By Alex Berezow
Recently, I gave a seminar on “fake news” to professors and grad students at a large public university. Early in my talk, I polled the audience: “How many of you believe climate change is the world’s #1 threat?”
Silence. Not a single person raised his or her hand.
Was I speaking in front of a group of science deniers? The College Republicans? Some fringe libertarian club? No, it was a room full of microbiologists.
How could so many incredibly intelligent people overwhelmingly reject what THE SCIENCE says about climate change? Well, they don’t. They just don’t see it as big of a threat to the world as other things. Unsurprisingly, the vast majority of them felt that antibiotic resistance and pandemic disease were the biggest global threats. One person thought geopolitical instability was the biggest concern.
I told them that I believed poverty was the world’s biggest threat. The reason is poverty is the underlying condition that causes so much misery in the world. Consider that 1.3 billion people don’t have electricity. And then consider how the lack of that basic necessity — what the rest of us take completely for granted — hinders their ability to develop economically and to succeed, let alone to have access to adequate healthcare. If we fix poverty, we could stop easily preventable health problems, such as infectious disease and malnutrition.
Was I booed out of the room? No, the audience understood why I believed what I did. But woe unto you who try to have a similar conversation with climate warriors.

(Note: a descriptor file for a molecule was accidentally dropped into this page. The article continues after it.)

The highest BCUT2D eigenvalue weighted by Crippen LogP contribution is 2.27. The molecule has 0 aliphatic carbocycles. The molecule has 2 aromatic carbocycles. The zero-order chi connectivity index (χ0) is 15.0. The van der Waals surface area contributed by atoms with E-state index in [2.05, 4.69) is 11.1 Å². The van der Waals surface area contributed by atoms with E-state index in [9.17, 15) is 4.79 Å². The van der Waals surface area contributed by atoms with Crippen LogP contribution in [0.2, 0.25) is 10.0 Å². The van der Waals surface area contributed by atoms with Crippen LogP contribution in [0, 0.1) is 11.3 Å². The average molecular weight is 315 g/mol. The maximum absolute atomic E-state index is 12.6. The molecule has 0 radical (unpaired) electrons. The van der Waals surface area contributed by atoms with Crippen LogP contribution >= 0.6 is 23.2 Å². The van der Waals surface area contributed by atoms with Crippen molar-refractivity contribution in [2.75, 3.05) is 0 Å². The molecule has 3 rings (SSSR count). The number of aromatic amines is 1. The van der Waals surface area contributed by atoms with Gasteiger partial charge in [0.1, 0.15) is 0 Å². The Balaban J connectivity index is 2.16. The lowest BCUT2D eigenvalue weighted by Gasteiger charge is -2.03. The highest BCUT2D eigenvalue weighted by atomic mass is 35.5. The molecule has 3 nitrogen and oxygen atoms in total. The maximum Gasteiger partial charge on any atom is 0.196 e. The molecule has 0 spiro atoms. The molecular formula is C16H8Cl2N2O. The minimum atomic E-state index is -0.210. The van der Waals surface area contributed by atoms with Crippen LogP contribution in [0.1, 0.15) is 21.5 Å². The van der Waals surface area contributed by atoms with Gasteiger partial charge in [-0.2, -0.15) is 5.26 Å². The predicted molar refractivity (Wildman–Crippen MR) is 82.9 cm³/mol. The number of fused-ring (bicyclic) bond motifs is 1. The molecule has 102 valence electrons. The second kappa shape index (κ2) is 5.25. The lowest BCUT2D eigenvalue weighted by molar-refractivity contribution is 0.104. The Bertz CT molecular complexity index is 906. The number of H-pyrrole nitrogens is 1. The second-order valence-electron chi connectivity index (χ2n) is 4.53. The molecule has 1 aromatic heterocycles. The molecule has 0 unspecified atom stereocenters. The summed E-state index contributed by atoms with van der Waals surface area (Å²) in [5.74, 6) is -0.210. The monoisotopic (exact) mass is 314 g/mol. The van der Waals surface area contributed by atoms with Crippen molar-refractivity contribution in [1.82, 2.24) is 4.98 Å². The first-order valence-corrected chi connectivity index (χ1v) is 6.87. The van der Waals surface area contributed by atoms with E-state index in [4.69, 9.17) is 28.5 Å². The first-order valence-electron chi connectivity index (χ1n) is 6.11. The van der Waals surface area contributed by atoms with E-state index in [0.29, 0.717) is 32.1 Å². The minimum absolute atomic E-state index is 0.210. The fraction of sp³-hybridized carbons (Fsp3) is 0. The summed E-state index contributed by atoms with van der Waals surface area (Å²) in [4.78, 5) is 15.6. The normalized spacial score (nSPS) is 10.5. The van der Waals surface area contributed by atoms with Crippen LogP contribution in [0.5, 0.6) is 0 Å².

Can Smart People Disagree About the Threat of Climate Change?
What so many in the media (and apparently the climate science community) fail to understand is that people have different values and priorities. Foreign policy analysts are terrified of North Korea. Economists fear Brexit and a Eurozone collapse. Geologists, especially those in the Pacific Northwest, fear a huge earthquake. Experts across the spectrum perceive threats differently, usually magnifying those with which they are most familiar.
That means smart people can accept a common core of facts (such as the reality of anthropogenic global warming) without agreeing on a policy response.
Yet instead of being a place to debate a policy response for complex science issues, the media have chosen to be an extension of the militant Twitterverse. Even if you are just discussing courses of action, you are not allowed to deviate from climate orthodoxy lest you be labeled a science-denying heretic.
Perhaps journalists should spend more time talking to microbiologists.